Humanity loves stories, whether they’re about wonders long gone, modern-day marvels, or the mysteries of the cosmos. Stories can excite, inform, entertain, inspire, and even enrage.
And when a story is powerful enough, it can influence the way one makes choices—choices that eventually create equally powerful narratives themselves.
Just like the story of Engr. Josephine Santiago-Bond, the Chief of the Kennedy Space Center (KSC) Safety and Mission Assurance Institutional Division at the National Aeronautics and Space Administration (NASA).
Setting the trajectory
“I was a senior at Philippine Science High School (PSHS) while my friend Rose was a freshman at the University of the Philippines (UP),” shared Santiago-Bond, formerly the Head of KSC’s Advanced Engineering Development branch, in an email interview.
Having known her since grade school, Rose was someone Santiago-Bond looked up to. “When she visited PSHS, my friends and I were huddled around her at the front lobby while she was casually sharing her college experiences. I don’t think she meant to convince us to go to UP or take any particular course, but her stories were powerful in describing the environment at the UP College of Engineering, and that made me want to study there.”
Rose had mentioned Electronics and Communications Engineering (ECE) as one of the newer programs offered at the university, piquing Santiago-Bond’s curiosity. Later on, she found out that the growing telecommunications and semiconductor industries offered exciting employment opportunities for ECE graduates.
“Mobile devices such as laptops, pagers and cellphones were just becoming popular with my generation, and a potential career involving something high tech like that got me excited enough to apply for admission to the ECE program,” recalled Santiago-Bond. And so, at 17, she entered UP to pursue the male-dominated engineering field. “It could not have better prepared me for the real world.”
Preparing for liftoff
After she finished her studies in UP, a series of family-related decisions brought Santiago-Bond to South Dakota.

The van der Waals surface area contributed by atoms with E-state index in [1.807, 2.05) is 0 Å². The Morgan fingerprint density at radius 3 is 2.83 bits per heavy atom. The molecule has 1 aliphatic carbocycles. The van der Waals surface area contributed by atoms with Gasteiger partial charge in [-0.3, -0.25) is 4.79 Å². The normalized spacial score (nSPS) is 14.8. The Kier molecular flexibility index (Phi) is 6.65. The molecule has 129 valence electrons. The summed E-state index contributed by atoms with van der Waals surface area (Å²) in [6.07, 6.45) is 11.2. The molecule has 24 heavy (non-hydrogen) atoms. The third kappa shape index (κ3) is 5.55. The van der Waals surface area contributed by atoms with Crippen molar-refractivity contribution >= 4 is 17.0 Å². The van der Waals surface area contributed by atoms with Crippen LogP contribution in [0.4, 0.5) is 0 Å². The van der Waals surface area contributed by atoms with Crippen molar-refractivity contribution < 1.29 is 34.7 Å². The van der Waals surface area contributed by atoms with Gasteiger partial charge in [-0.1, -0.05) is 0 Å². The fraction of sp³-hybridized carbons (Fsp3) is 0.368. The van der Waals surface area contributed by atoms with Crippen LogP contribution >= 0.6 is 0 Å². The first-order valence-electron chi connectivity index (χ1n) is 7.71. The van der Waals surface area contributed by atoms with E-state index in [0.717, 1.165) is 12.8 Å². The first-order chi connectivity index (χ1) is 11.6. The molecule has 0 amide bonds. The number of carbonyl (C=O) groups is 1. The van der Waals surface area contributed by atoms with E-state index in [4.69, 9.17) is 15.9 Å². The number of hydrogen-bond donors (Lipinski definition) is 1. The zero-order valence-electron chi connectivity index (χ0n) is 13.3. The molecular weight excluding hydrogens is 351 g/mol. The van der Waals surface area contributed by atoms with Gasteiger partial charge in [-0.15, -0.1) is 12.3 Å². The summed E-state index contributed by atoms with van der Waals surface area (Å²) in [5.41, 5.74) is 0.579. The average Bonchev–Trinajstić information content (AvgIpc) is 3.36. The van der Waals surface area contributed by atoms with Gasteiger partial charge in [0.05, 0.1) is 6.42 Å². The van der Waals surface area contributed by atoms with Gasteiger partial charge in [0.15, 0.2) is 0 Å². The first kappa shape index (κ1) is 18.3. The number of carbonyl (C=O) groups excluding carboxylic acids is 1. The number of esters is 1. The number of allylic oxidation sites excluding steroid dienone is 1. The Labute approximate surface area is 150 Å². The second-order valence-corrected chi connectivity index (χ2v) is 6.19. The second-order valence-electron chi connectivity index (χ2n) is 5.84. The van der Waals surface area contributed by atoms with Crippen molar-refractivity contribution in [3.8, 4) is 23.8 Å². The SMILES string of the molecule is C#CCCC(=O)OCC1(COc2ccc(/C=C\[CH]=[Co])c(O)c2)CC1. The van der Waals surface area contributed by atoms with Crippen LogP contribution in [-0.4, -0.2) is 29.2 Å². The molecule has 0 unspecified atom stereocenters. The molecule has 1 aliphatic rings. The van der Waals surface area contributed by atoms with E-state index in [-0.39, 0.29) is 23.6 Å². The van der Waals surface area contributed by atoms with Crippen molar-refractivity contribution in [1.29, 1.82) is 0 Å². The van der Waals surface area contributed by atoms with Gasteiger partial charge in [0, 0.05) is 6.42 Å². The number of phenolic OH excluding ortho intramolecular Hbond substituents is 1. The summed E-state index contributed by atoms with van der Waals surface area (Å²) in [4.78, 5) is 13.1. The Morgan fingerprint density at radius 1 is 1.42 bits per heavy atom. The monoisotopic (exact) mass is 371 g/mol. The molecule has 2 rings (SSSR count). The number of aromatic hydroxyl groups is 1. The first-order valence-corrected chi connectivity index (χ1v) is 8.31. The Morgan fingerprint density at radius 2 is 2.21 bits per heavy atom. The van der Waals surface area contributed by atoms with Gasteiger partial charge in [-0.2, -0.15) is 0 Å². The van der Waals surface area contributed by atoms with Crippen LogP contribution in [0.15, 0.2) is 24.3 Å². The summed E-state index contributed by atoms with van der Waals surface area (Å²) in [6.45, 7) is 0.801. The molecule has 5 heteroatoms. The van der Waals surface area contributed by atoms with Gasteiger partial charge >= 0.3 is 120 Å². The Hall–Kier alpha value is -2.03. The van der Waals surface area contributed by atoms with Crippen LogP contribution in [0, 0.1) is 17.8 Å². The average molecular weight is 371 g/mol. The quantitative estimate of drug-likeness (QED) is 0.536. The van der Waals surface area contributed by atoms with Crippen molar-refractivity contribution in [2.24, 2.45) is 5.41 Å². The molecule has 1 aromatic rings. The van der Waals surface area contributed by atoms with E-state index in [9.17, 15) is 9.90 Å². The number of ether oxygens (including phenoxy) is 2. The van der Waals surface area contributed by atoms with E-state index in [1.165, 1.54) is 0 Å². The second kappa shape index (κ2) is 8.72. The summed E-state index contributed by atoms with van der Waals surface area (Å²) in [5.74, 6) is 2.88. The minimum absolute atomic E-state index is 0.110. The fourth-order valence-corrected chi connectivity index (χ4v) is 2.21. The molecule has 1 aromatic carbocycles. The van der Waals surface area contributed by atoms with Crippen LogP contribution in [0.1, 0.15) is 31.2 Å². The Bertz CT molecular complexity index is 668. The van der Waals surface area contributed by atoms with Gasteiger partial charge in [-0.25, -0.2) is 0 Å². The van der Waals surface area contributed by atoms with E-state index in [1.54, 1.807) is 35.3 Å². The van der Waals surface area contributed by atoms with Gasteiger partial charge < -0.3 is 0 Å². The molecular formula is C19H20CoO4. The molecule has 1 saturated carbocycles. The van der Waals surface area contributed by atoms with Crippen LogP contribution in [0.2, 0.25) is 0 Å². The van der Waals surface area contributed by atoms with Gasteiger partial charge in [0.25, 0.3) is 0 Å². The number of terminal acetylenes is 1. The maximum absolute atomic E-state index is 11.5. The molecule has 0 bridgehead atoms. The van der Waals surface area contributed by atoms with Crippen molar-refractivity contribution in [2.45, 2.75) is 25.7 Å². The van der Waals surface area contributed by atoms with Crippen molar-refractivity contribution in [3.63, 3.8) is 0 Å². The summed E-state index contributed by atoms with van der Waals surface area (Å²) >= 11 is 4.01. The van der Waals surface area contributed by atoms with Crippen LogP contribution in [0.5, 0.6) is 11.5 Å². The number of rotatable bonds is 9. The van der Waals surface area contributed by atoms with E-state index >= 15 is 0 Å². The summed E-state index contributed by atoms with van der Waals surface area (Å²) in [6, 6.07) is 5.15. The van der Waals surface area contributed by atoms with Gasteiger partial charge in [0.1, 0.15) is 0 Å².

Instead of pushing through with her telecommunications dream job, she explored employment opportunities in the United States. At the time, the semiconductor industry was suffering a decline.
In 2002, she landed her first engineering job designing scoreboards for Daktronics, an American electronics company. Simultaneously, she pursured her master’s degree in Electrical Engineering at South Dakota State University (SDSU), which was only a few miles from her new home and workplace.
To reduce her tuition, she took on a second job as a teaching assistant, and later as a research assistant for a project funded by NASA’s Space Grant Consortium.
It was this research assistantship that opened a door for her to work at the space agency.
Up until this point, working at NASA was not one of Santiago-Bond’s goals. Though she was an American citizen by birth, she grew up in the Philippines, where NASA isn’t really as prominent in the collective consciousness.
However, things started to change in 2003. “My research required me to spend one summer at KSC to perform some experiments that SDSU facilities could not support,” said Santiago-Bond.
Her internship experience helped her realized that her passion and mission were aligned with those of the people working at NASA. It also helped that her family and friends were so enthusiastic and supportive of her NASA-bound trajectory.
When she finished her studies at SDSU in 2004, she was offered a job at KSC as an electronics engineer, which started her 17-year (and counting) career at the agency.
According to Santiago-Bond, working at NASA has made her feel valued as an employee with unique abilities and experiences. “I am empowered to embrace diversity in all its forms and am expected to practice inclusion, not just because they are nice to do in addition to my real work, but because they are central to our mission success.”
Due in large part to their portrayal in pop culture, we tend to think of NASA scientists and engineers as stereotypical “nerdy” types. Based on Santiago-Bond’s experience, though, this couldn’t be further from the truth.
“Most of us are well-rounded people who work hard and play hard. We cultivate our work relationships, share our heritage, have potlucks, play team sports, wear team shirts, and throw baby showers. We are an extended family.”
NASA’s talent pool has noticeably and increasingly reflected diversity and uniqueness over the years. The agency’s teams are now more diverse in terms of race, gender, and age, for starters.
Santiago-Bond even shared some amusing observations about NASA employees’ fashion and lifestyle choices.
“Very few people at NASA continue to wear the white shirt-black pants-pocket protector combo these days. Nobody smokes anymore while working at the Launch Control Center in Florida, or Mission Control Center in Houston, not even in stressful situations (think Apollo 13). Smoking in NASA buildings was banned 30 years ago.”
Over the moon
Above everything else, Santiago-Bond’s favorite part about working at NASA is the agency’s positive environment, as well as its policies that support work-life balance.
Santiago-Bond shared that after more than a decade of being married to her husband Chris (who also works at KSC) and years of being a mother, her priorities had changed.